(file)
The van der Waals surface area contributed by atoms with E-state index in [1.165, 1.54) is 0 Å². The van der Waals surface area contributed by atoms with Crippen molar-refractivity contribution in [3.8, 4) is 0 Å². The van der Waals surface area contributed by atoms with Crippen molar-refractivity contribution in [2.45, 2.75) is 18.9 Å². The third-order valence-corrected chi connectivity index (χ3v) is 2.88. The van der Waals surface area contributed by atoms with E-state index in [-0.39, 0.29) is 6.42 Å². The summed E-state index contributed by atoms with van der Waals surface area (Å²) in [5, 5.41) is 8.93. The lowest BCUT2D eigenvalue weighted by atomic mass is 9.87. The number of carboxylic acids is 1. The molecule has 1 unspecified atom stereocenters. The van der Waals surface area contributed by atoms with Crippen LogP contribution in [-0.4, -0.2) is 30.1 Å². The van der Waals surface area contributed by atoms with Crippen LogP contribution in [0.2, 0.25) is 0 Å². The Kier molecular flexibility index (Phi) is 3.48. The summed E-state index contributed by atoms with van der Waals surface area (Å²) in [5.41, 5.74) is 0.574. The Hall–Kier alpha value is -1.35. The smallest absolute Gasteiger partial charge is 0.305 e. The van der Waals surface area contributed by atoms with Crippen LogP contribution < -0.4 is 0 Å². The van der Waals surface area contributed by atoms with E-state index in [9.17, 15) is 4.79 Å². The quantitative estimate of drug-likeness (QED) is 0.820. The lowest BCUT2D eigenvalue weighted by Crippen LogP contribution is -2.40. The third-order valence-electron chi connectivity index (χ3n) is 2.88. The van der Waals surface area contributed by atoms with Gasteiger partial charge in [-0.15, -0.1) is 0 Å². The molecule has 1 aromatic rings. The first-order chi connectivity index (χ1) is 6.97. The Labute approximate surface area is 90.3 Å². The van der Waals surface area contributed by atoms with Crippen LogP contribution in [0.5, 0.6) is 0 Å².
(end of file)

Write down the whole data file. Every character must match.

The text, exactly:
The van der Waals surface area contributed by atoms with E-state index in [1.165, 1.54) is 0 Å². The van der Waals surface area contributed by atoms with Crippen molar-refractivity contribution in [3.8, 4) is 0 Å². The van der Waals surface area contributed by atoms with Crippen molar-refractivity contribution in [2.45, 2.75) is 18.9 Å². The third-order valence-corrected chi connectivity index (χ3v) is 2.88. The van der Waals surface area contributed by atoms with E-state index in [-0.39, 0.29) is 6.42 Å². The summed E-state index contributed by atoms with van der Waals surface area (Å²) in [5, 5.41) is 8.93. The lowest BCUT2D eigenvalue weighted by atomic mass is 9.87. The number of carboxylic acids is 1. The molecule has 1 unspecified atom stereocenters. The van der Waals surface area contributed by atoms with Crippen LogP contribution in [-0.4, -0.2) is 30.1 Å². The van der Waals surface area contributed by atoms with Crippen LogP contribution in [0.2, 0.25) is 0 Å². The Kier molecular flexibility index (Phi) is 3.48. The summed E-state index contributed by atoms with van der Waals surface area (Å²) in [5.41, 5.74) is 0.574. The Hall–Kier alpha value is -1.35. The smallest absolute Gasteiger partial charge is 0.305 e. The van der Waals surface area contributed by atoms with Crippen LogP contribution < -0.4 is 0 Å². The van der Waals surface area contributed by atoms with E-state index in [9.17, 15) is 4.79 Å². The quantitative estimate of drug-likeness (QED) is 0.820. The lowest BCUT2D eigenvalue weighted by Crippen LogP contribution is -2.40. The third-order valence-electron chi connectivity index (χ3n) is 2.88. The van der Waals surface area contributed by atoms with Gasteiger partial charge in [-0.15, -0.1) is 0 Å². The molecule has 1 aromatic rings. The first-order chi connectivity index (χ1) is 6.97. The Labute approximate surface area is 90.3 Å². The van der Waals surface area contributed by atoms with Crippen LogP contribution in [0.5, 0.6) is 0 Å².